No answers for Khyber Pakhtunkhwa’s water woes

The close to two million residents of Peshawar have few options for clean drinking water

Iftikhar Ahmed, who lives on Peshawar’s Dilzak Road, has always drawn water from a hand-dug well in his home. Three years ago, this water source ran dry. They called a plumber to have the problem fixed. But he couldn’t do anything. Instead, he told them the entire neighbourhood was suffering from dried up aquifers. One possible solution would be to drill a deeper borewell, but the plumber offered no guarantee that the further effort would lead to water.

Ahmed had no other choice but to rely on the government’s tubewell to stock up on a weekly supply of water. As for drinking, he is forced to buy cartons of expensive bottled water. “The water provided by the government is not suitable for drinking,” he tells, “Often water pipes pass alongside sewage lines, which can mix up. There have been times when our tap water stank of sewage.”

A child in Peshawar drinking water from an iron pipe. Photo: Author 

Across most of Peshawar, iron pipes that carry drinking water are old or run parallel to conduits for sewer and rainwater. Many of these lines, laid down decades ago, are prone to crack, break and corrode. Few, if any, have been recently replaced.

Peshawar is the capital of the Khyber Pakhtunkhwa province. According to the 2017 population census, it has close to two million people, most of whom have few options for clean drinking water. 

A source in the health department of KP says that an estimated 54 per cent of the province’s residents are suffering from water-borne diseases. Peshawar’s water has an excess level of calcium and magnesium. One reason for this is that the city’s water is extracted from groundwater, which is abundant in both. 

The two chemicals, when consumed in large quantity, causes hair loss and gastroenteritis, an infection that causes diarrhoea and vomiting. Another concern is that the province’s water supply is imbued with different kinds of salts. For example, in Khyber Agency, there is a more than normal level of fluoride, while in DI Khan, there is substantial amounts of sodium which can affect blood pressure. This is worrying since according to a report by the United Nations, contaminated water contributes to 40 per cent of annual deaths in Pakistan.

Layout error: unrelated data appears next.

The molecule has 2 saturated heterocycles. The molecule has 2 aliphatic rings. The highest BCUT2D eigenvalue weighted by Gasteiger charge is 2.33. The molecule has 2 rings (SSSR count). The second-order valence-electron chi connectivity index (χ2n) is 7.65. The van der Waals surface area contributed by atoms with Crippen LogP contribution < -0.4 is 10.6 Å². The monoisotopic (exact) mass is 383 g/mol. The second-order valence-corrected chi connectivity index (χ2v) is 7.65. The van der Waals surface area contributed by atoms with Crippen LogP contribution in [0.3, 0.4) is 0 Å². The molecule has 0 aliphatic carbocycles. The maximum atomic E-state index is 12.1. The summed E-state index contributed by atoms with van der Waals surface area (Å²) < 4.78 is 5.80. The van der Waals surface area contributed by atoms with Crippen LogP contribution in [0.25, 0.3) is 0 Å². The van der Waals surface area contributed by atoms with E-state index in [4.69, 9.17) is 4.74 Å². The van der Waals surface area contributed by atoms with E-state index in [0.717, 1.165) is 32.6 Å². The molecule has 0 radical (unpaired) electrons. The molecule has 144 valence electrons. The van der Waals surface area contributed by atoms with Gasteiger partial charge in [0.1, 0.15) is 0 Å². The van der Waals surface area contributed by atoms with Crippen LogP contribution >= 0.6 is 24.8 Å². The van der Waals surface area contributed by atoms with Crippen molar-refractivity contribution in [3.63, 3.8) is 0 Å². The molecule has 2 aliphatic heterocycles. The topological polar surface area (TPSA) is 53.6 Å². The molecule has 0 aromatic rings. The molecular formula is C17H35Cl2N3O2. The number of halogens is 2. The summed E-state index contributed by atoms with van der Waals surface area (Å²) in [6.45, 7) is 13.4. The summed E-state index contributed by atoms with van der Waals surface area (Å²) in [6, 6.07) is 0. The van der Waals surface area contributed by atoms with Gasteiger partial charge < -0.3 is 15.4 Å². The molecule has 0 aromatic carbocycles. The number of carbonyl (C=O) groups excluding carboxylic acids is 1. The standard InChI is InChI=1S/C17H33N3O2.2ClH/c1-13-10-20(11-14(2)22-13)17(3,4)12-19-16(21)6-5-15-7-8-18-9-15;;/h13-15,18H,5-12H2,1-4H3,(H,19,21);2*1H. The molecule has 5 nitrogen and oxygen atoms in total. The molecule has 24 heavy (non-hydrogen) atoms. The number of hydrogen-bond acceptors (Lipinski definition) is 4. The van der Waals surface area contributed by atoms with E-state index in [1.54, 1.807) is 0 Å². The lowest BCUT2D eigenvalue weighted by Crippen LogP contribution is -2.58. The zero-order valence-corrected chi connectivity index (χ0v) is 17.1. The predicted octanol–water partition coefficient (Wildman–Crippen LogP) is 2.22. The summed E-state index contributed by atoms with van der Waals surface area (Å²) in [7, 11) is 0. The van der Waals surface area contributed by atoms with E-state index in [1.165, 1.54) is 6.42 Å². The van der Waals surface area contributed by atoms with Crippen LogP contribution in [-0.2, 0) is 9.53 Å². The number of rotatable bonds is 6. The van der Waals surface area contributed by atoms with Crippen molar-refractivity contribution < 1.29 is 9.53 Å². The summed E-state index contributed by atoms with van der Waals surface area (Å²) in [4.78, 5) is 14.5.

Hard water, which has a high mineral content, is being used in most areas of KP and the tribal belt, according to experts at the government-run Pakistan Council of Scientific and Industrial Research (PCSIR), KP.

Further compounding the issue is the rapid decline in the city’s groundwater. Imran Ayyaz, who lives in Peshawar’s Officer Colony, says when he first moved into his house in 2011, they could dig a well only 15 feet deep and pull out water. Now, the well is 40 feet deep. The drop in the water levels can be attributed to the increase in population and consumption. “If this is not addressed immediately, KP will have a severe water crisis in just 15 years,” Dr Jahangir Shah from the PCSIR tells Shah has chalked out a comprehensive plan that could help the federal and provincial government plan in advance. He suggests geotagging areas in Peshawar to set up water reservoirs and to build more water tanks to store rainwater.

Meanwhile, the central government has repeatedly claimed that it would bring more water flow from the Warsak Dam, built on the Kabul River, to facilitate the people of Peshawar. But work on its third and final phase is still ongoing. And even if this supply comes through, the water will need to be treated for it to be drinkable, which means the federal government will need to allocate additional money. Till then, no one in KP seems to have any answers to the province’s looming water woes.